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Bad for Business: 2016 Republicans

I have long believed that progressive economic policies are far better for most businesses than the policies of the modern Republican party. Oh, sure, Republicans will do a good job of taking care of their biggest contributors and closest special interest cronies — the Koch brothers won’t have to worry much about pollution laws or anti-trust enforcement if the people they support control the government. But for most businesses, progressive policies are going to help them a lot more than they hurt them. As I have written in the past:

Higher wages mean more disposable income for customers. Paid sick leave and decent health care benefits mean more stability in the workforce for most companies. Breaking up the biggest banks and fair rules for the financial industry would mean far more investment and better terms on loans for most small businesses. Better schools mean more productive workers.

Converting to a green economy and making adequate investments in infrastructure and R&D would mean the creation of thousands of new businesses and millions of new jobs, a lot of them high wage. Vigorous enforcement of anti-trust laws and prosecuting businesses that manipulate markets mean that honest businesses can better compete with big corporations who have an unfair advantage.

And there is a ton of data that show the economy consistently does better under Democratic governance than under the Republicans:

Now, though, in the post-apocalyptic moonscape that is the Republican party of 2016, it has become clear that the modern Republicanism of Trump and Cruz is even worse for the business community than the numbers suggest they historically have been. If, as the saying goes, the corporate world craves stability, the Republican party of today threatens instability on a mass scale. It’s bad enough for the business community if the man who has offended almost every demographic group in America outside of non-college educated white men is the Republican nominee. If the convention becomes a mess, the fight is between Trump and Cruz and some yet to be named establishment savior, then you have the specter of the riots Trump promised if he doesn’t get the nomination- and riots are rarely good for business. The potential of this going from ugly to violent is all too real, and that doesn’t exactly bode well for consumer confidence. We are already seeing this remarkable dynamic play out, as corporate America is in a state trying to figure out what the hell to do about the Republican convention this summer. Check out this rather remarkable article by Jonathan Martin and Maggie Haberman in the NYT the other day.

In it, they say:

Some of the country’s best-known corporations are nervously grappling with what role they should play at the Republican National Convention, given the likely nomination of Donald J. Trump, whose divisive candidacy has alienated many women, blacks and Hispanics.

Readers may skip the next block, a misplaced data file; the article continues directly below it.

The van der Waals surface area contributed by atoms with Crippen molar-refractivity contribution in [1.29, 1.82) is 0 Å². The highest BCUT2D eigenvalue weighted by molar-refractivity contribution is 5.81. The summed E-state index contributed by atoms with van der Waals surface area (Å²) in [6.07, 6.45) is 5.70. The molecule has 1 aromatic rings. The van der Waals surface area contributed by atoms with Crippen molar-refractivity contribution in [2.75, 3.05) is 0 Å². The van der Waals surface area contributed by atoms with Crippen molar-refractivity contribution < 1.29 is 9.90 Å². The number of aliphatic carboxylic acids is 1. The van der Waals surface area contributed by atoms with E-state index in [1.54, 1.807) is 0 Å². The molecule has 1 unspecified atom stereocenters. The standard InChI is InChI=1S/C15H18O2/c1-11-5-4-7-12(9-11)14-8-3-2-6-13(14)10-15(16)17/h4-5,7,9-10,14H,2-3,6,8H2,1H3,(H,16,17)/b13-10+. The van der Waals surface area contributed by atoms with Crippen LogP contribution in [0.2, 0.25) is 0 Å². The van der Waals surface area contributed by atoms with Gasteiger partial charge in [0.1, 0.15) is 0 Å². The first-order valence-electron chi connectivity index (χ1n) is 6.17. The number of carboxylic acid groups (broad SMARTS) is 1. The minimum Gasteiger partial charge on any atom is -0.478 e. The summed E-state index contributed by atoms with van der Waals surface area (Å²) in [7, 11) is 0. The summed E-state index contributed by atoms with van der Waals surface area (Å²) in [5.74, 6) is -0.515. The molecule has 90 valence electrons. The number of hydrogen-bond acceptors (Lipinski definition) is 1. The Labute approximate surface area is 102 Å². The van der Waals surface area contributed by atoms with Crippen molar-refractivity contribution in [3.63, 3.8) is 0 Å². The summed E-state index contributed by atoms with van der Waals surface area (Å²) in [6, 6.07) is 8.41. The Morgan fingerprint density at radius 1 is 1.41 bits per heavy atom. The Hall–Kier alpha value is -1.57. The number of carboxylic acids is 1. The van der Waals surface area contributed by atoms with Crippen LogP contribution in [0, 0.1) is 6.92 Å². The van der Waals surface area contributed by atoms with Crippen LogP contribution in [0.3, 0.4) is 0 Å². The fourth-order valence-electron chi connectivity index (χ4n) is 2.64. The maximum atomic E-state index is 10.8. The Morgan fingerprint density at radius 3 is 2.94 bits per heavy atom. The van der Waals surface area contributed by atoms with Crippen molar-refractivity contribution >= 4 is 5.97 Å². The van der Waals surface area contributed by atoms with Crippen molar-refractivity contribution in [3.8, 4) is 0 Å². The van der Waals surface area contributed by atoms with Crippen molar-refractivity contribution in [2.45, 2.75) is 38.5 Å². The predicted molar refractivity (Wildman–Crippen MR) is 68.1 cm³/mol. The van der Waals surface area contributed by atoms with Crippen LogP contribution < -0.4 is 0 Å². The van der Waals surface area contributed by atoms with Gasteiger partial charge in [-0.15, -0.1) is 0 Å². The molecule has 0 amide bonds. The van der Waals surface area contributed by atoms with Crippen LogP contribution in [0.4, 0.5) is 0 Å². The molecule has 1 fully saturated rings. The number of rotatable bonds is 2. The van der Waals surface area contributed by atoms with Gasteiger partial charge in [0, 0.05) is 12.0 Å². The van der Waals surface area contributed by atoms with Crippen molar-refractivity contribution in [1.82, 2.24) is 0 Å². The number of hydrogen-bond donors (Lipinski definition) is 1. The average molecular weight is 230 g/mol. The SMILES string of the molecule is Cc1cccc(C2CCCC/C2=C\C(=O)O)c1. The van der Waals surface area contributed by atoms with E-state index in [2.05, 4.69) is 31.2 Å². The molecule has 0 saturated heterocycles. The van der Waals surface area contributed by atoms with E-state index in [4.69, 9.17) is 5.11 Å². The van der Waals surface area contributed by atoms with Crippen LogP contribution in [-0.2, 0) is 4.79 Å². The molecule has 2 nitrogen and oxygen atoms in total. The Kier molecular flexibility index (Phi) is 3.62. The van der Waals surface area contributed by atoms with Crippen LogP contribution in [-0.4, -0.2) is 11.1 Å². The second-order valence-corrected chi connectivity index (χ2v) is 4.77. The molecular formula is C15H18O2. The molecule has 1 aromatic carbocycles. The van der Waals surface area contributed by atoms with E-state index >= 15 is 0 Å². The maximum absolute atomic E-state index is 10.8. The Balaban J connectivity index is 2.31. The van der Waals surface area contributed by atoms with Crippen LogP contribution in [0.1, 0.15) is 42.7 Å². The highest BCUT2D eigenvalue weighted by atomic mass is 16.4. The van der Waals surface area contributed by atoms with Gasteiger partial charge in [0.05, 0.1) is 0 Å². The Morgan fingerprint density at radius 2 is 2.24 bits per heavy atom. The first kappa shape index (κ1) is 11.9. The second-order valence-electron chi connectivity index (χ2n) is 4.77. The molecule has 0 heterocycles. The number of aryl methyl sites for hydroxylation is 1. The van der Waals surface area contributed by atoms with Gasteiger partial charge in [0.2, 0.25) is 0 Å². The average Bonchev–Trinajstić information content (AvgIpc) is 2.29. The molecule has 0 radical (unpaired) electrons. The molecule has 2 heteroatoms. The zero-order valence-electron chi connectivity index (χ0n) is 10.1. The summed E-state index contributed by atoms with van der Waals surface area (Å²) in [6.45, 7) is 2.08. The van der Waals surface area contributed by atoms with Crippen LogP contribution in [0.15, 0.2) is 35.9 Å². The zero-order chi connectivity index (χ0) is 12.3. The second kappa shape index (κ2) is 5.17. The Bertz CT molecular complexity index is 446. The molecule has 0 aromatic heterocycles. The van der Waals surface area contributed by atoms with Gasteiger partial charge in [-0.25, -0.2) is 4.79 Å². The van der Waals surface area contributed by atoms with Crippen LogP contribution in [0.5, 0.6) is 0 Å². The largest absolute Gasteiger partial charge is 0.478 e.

And they go on to discuss the organizing work being done by some of the leading progressive organizations in the country, including Color of Change, Ultraviolet, and other major groups representing Latinos, Muslims, and the array of other constituencies deeply offended by Trump and Cruz’s rhetoric.

The fundamental problem is this: the U.S.A. is becoming more and more diverse in its racial and ethnic background, its religion, its lifestyle choices and its thinking. Businesses of all stripes want to appeal to those consumers (not to mention markets in the rest of the world) and hire the best people they can from those constituencies. Meanwhile, the Republican party has become the party of reaction against what America has become. The Trump/Cruz party openly embraces racism, nativism, misogyny and lack of toleration. They want to ban Muslims from entering the country and turn their neighborhoods into cordoned off war zones. They want to build walls to keep the rest of the world out. They are enthusiastic and unrepentant about insulting everyone not like them. And this is not good for business.

This conflict for business keeps coming up in different battles. The fights we have seen in Indiana, North Carolina, and Georgia over LGBT rights are not going away, and we will see this play out in all kinds of other ways as well.

What is good for business is customers with money in their pockets, young people able to enter the workforce with a good education backing them up, more federal dollars for R&D, 21st century roads and bridges and airports, and a financial system that invested in entrepreneurial start-ups rather than being focused on financial speculation. A good business climate requires communities that welcome every kind of person that wants to work hard and play by the rules, which is why the most diverse and welcoming cities in America tend to be the healthiest economically. Most businesses don’t need lobbyist-crafted special tax loopholes or sweetheart deals, they just want to be able to compete on a level playing field. And this kind of America is what progressives and Democrats are offering them.

I have been in business for most of the last two decades. My partners and I at Democracy Partners have built our business around the idea of embracing, working with, and supporting progressive constituencies. I would suggest that most businesses in America would be well served to do the same.

The Republican party of 2016 has jumped the rails and is about to crash. The business community needs to make sure it doesn’t crash along with them.

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